Run Your Own Cloud Server With Iomega's New Home Media Drive [Review] | Cult of Mac

Run Your Own Cloud Server With Iomega’s New Home Media Drive [Review]



It’s a little admitted secret, but one of the biggest reasons people like Network Attached Storage drives is for Torrent downloads. They’re the easiest ways to download obscure British TV shows, for example, that can’t be easily had here in the U.S. After downloading a couple of shows, users watch them via WiFi streaming on their MacBooks or iPads.

Trouble is, Torrent downloads slow everything on the home network to a crawl. Everyone complains when the network is clogged with Torrents of Shameless or The Killing. Well, not any more. You can set up one of Iomega’s new Home Media Network Hard Drive, Cloud Edition at work and use the office’s net connection to download Torrents at night. Then you stream them over the net to your home.

I’ve been testing one of the Home Media Drives for several weeks. There’s a been a few glitches, but on the whole, it works well. Now I’ve got my own little Amazon S3 system, with none of the monthly fees.


Iomega’s new Home Media Network Hard Drive, Cloud Edition, is a welcome update to Iomega’s line of home media NAS drives — but now with internet connectivity.

It’s dead easy to put the Home Media Drive on the internet and create your own personal cloud device, serving up files and media to anyone, anywhere — as long as they have password access.

The new Home Media Drive is a compact box with a high-quality black finish. There’s a single Gigabit Ethernet port at the back and a pair of USB jacks for expanding storage with extra, external drives.

It is essentially silent. It’s a low-power, fan-less design. It comes in 1TB and 2TB and editions. The 1TB drive is listed at $169.99 but can be found for about $140 online. The 2TB is listed at $229.99 but is about $195 online. The drive is aimed at home users who want anywhere-anytime access to their files, and SMBs and workgroups who need to share files over the net.

It offers lots of storage for files and backups, and makes it dead easy to share media. It has several built-in media-sharing features, including UPnP and iTunes servers. Media shows up automatically on game consoles, other machines, network TVs and digital picture frames. Torrent downloads are also built-in.


The Home Media Drive is easy to set up. It’s a three click process. I did have an issue with my AT&T UVerse router. It’s one that doesn’t open its ports on command from Iomega’s setup software. I had to manually configure port forwarding, which required a bit of Googling — but it was fairly straightforward and it worked. Since then, the Home Media Drive has functioned pretty well, though I’ve sometimes lost connectivity and have had to reboot the device. Why it does this is a mystery to me — it could be network issues.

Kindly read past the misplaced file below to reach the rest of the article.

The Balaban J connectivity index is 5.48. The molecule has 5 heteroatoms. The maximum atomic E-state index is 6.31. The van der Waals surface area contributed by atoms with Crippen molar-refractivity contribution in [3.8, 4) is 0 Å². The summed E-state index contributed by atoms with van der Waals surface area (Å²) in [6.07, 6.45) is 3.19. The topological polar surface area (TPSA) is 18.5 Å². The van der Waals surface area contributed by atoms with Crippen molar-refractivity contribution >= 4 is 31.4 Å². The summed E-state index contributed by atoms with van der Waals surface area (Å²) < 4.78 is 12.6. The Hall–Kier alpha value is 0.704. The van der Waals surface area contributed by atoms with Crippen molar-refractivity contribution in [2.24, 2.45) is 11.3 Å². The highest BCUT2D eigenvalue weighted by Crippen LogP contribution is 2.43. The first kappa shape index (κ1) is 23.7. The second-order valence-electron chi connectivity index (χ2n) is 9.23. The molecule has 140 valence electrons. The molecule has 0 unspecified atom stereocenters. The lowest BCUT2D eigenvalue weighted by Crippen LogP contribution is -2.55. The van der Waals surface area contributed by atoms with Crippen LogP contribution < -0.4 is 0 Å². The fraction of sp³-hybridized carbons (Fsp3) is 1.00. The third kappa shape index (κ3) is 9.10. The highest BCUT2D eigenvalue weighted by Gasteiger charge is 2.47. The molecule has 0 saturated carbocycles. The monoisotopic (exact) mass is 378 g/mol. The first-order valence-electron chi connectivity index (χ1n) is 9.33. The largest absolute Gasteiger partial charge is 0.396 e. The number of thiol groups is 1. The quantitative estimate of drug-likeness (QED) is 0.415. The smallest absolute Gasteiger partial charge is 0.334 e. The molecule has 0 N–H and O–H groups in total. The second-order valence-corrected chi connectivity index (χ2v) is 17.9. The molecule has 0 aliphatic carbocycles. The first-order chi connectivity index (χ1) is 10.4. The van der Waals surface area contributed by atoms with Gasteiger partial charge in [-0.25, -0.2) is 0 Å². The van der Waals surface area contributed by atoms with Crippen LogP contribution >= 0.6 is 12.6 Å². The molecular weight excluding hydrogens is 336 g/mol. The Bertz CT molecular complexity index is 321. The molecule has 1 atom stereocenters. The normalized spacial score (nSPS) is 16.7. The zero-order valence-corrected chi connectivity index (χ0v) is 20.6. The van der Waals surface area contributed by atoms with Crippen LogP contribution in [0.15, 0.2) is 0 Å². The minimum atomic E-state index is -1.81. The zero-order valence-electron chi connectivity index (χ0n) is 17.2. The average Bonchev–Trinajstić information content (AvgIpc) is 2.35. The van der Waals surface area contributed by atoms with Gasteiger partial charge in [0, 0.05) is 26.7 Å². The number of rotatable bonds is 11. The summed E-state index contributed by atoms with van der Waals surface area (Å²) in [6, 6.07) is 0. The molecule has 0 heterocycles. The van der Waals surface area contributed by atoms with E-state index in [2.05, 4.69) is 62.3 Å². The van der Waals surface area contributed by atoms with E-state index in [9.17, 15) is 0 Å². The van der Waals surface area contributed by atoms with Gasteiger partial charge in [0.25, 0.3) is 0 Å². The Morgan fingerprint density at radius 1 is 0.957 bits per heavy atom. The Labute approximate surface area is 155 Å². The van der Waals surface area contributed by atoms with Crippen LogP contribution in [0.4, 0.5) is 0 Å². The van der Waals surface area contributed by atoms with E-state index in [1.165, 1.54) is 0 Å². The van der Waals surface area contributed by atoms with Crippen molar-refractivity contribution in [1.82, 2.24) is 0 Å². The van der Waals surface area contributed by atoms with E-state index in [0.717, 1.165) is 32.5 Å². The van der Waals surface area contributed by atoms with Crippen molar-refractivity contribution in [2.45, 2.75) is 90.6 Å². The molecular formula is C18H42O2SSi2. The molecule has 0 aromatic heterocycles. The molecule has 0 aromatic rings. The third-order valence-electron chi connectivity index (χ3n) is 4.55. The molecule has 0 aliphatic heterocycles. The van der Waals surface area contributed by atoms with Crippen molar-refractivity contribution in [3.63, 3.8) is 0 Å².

Invitations to join the cloud are sent by email. I sent invites to friends and family, who were granted access after downloading and quickly configuring Iomega’s Storage Manager client software. After that, shared files are accessible through the Finder — just like Dropbox or MobileMe — or through any browser or the Storage Manager software. Access can be granted to up to 250 friends or coworkers.


It’s easy to share and collaborate on files. Transfers of large files are especially easy and convenient. It’s mush easier to share large files than FTP, YouSendIt or email. File transfers can be encrypted (AES 128-bit encryption).

After that, there are no extra fees or costs associated with hosting or sharing files — except for paying your internet bill, of course. Iomega stresses this. After the initial cost of the device, there are no ongoing fees or costs. With hosted services like Dropbox, there are storage costs after the first 2GB. Apple’s $99-a-year MobileMe is limited to 10GB of free storage.

The Home Media Drive can be used for Time Machine backups. It can also be used to set up a fairly simple and low-cost offsite backup system: but you’ll need two devices. Your machines are backed up using Time Machine, which then uses device-to-device copying to synchronize the backups to another Home Media Drive at another location, say at home.

You can set up active folders to automatically upload photos or video to an online service when files are dropped onto them. It’s easy to set up a folder to upload pictures in batches for Facebook, YouTube and Flickr, for example.

iOS App

There’s an upcoming iOS app, which will stream pictures, music and movies over the internet. Very handy for traveling with an iPad, as long as you have a good 3G or Wi-Fi connection, of course. Iomega says the system can be used in reverse. You could offload all your vacations photos and video to the iPad, which in turn offloads them to the Home Media Drive, without compressing them. The iOS app should be approved anytime soon, Iomega says.


On the downside, the Torrent system is a lot more complex and un-intuitive than Iomega’s old system, which was two clicks easy. The new system requires designating a hot folder and associating Torrent downloads with it. It is in the documentation, but it took me a while to figure this out and get it working. Granted, now that it is set up, it’s easy to add Torrents — you just drag and drop Torrents to the “Download” folder — but compared to the old way Iomega used to do this, it seems unnecessarily complex and difficult.


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